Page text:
This article is more than 1 year old
Eat frozen food and avoid line-caught fish, says eco study
Enviro-profs clash with Greenpeace advice
Enviro-profs studying the ecological impact of food production have come out with some counter-intuitive results. According to a new study, it is greener to eat frozen salmon than fresh, and catching fish en masse in nets does less damage to the planet than taking just a few using hooks and lines.
The new research was carried out by enviro-scientists from Nova Scotia, Sweden, Oregon and Chile. The study focused on salmon, as it is a food produced both from wild and farmed sources by many different methods and consumed all year around the world.
One interesting conclusion of the research is that "food miles" are a largely pointless measure. Far more important than the distance food has travelled before being eaten is the means of travel used.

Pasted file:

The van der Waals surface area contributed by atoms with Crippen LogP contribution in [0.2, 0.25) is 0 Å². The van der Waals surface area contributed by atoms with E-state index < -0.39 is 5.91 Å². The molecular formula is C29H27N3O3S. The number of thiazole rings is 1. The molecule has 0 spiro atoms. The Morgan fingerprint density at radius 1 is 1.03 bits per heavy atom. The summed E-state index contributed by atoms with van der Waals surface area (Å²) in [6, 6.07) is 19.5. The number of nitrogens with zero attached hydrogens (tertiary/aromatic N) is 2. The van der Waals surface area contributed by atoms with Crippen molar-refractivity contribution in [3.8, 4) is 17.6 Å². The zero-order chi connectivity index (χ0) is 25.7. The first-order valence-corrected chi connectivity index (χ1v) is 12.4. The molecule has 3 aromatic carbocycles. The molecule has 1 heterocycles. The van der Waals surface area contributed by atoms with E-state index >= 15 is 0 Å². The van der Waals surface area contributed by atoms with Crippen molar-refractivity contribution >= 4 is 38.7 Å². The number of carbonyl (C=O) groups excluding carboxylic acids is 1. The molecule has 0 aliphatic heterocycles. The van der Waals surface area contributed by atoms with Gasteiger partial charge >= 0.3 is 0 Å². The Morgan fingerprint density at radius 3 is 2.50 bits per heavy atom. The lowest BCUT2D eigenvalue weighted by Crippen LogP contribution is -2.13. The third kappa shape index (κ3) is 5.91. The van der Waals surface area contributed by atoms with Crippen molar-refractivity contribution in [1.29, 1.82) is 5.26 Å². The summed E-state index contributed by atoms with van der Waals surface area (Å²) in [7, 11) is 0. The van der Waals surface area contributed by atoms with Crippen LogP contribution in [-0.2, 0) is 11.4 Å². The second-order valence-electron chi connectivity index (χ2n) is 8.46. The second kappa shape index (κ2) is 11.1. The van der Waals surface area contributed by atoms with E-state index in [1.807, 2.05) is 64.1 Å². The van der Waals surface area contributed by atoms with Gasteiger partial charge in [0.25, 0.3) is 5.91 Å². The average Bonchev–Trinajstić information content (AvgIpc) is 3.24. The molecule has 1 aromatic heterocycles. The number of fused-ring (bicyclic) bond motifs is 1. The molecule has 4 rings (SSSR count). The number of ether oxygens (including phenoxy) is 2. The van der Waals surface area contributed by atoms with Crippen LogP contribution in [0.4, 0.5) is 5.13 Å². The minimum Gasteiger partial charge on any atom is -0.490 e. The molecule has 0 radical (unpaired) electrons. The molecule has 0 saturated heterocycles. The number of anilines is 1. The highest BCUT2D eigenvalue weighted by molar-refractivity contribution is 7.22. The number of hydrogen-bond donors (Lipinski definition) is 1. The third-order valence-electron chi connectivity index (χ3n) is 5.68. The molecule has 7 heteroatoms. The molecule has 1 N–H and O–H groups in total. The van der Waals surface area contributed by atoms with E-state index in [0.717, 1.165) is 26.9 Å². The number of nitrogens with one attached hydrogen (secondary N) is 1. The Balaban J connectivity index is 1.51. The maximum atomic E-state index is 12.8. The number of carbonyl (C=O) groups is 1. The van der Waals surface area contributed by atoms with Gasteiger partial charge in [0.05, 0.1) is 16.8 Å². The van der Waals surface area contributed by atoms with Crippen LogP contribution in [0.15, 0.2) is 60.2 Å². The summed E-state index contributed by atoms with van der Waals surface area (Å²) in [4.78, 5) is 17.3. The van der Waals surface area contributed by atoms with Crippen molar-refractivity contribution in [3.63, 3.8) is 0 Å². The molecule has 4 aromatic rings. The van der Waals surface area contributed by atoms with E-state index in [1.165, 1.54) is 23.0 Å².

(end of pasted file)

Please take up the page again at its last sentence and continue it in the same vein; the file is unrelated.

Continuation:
This is why it is actually more eco-friendly to eat frozen salmon than fresh. Frozen fish can and will be sent by a ship, a very energy-efficient way of moving stuff, even accounting for the power used by freezer containers. Fresh fish, on the other hand, is likely to move mostly by air and road.
It's generally better for the planet to eat frozen grub that's come a lot of food miles than fresh which has travelled fewer miles by air, in fact. According to the enviro-scientists:
The choice to buy frozen matters more than organic vs conventional or wild vs farmed.
There were other conclusions from the study which could be seen as flying in the face of conventional eco-wisdom. According to the assembled boffins:
Catching salmon in large nets as they school together has one tenth the impact of catching them in small numbers using baited hooks and lures.
This directly contradicts the advice offered by Greenpeace, for instance, which says "choose line-caught fish wherever possible".
Deep waters, these.
The study, Not All Salmon Are Created Equal: Life Cycle Assessment (LCA) of Global Salmon Farming Systems, is published here (free) in the journal Environmental Science and Technology. ®